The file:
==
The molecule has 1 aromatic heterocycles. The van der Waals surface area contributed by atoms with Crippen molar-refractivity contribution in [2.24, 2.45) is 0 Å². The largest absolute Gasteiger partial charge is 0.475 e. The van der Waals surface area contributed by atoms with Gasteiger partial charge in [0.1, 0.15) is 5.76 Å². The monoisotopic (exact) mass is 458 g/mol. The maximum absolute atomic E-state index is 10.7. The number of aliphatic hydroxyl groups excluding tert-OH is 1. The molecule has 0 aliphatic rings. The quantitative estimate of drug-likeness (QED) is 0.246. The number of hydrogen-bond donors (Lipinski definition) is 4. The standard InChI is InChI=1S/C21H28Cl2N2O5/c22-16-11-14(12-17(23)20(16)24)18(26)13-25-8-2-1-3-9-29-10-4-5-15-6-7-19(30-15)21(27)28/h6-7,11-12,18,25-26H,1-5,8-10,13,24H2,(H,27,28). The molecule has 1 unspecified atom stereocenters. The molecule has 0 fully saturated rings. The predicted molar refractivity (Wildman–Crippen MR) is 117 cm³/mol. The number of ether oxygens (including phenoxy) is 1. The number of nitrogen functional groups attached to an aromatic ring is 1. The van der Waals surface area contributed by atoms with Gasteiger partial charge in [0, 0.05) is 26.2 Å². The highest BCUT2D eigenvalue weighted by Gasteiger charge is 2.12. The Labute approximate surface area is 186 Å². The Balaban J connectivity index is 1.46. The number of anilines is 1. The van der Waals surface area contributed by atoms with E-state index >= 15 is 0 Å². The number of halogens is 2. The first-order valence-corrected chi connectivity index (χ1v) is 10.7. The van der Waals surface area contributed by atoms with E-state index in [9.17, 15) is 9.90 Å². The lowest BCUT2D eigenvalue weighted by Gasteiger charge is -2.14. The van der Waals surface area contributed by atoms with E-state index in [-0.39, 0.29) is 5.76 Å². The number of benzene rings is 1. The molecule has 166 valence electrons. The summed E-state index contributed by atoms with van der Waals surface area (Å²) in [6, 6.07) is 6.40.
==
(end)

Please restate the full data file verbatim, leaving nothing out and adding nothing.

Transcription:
The molecule has 1 aromatic heterocycles. The van der Waals surface area contributed by atoms with Crippen molar-refractivity contribution in [2.24, 2.45) is 0 Å². The largest absolute Gasteiger partial charge is 0.475 e. The van der Waals surface area contributed by atoms with Gasteiger partial charge in [0.1, 0.15) is 5.76 Å². The monoisotopic (exact) mass is 458 g/mol. The maximum absolute atomic E-state index is 10.7. The number of aliphatic hydroxyl groups excluding tert-OH is 1. The molecule has 0 aliphatic rings. The quantitative estimate of drug-likeness (QED) is 0.246. The number of hydrogen-bond donors (Lipinski definition) is 4. The standard InChI is InChI=1S/C21H28Cl2N2O5/c22-16-11-14(12-17(23)20(16)24)18(26)13-25-8-2-1-3-9-29-10-4-5-15-6-7-19(30-15)21(27)28/h6-7,11-12,18,25-26H,1-5,8-10,13,24H2,(H,27,28). The molecule has 1 unspecified atom stereocenters. The molecule has 0 fully saturated rings. The predicted molar refractivity (Wildman–Crippen MR) is 117 cm³/mol. The number of ether oxygens (including phenoxy) is 1. The number of nitrogen functional groups attached to an aromatic ring is 1. The van der Waals surface area contributed by atoms with Gasteiger partial charge in [0, 0.05) is 26.2 Å². The highest BCUT2D eigenvalue weighted by Gasteiger charge is 2.12. The Labute approximate surface area is 186 Å². The Balaban J connectivity index is 1.46. The number of anilines is 1. The van der Waals surface area contributed by atoms with E-state index >= 15 is 0 Å². The number of halogens is 2. The first-order valence-corrected chi connectivity index (χ1v) is 10.7. The van der Waals surface area contributed by atoms with E-state index in [9.17, 15) is 9.90 Å². The lowest BCUT2D eigenvalue weighted by Gasteiger charge is -2.14. The van der Waals surface area contributed by atoms with E-state index in [-0.39, 0.29) is 5.76 Å². The number of benzene rings is 1. The molecule has 166 valence electrons. The summed E-state index contributed by atoms with van der Waals surface area (Å²) in [6, 6.07) is 6.40.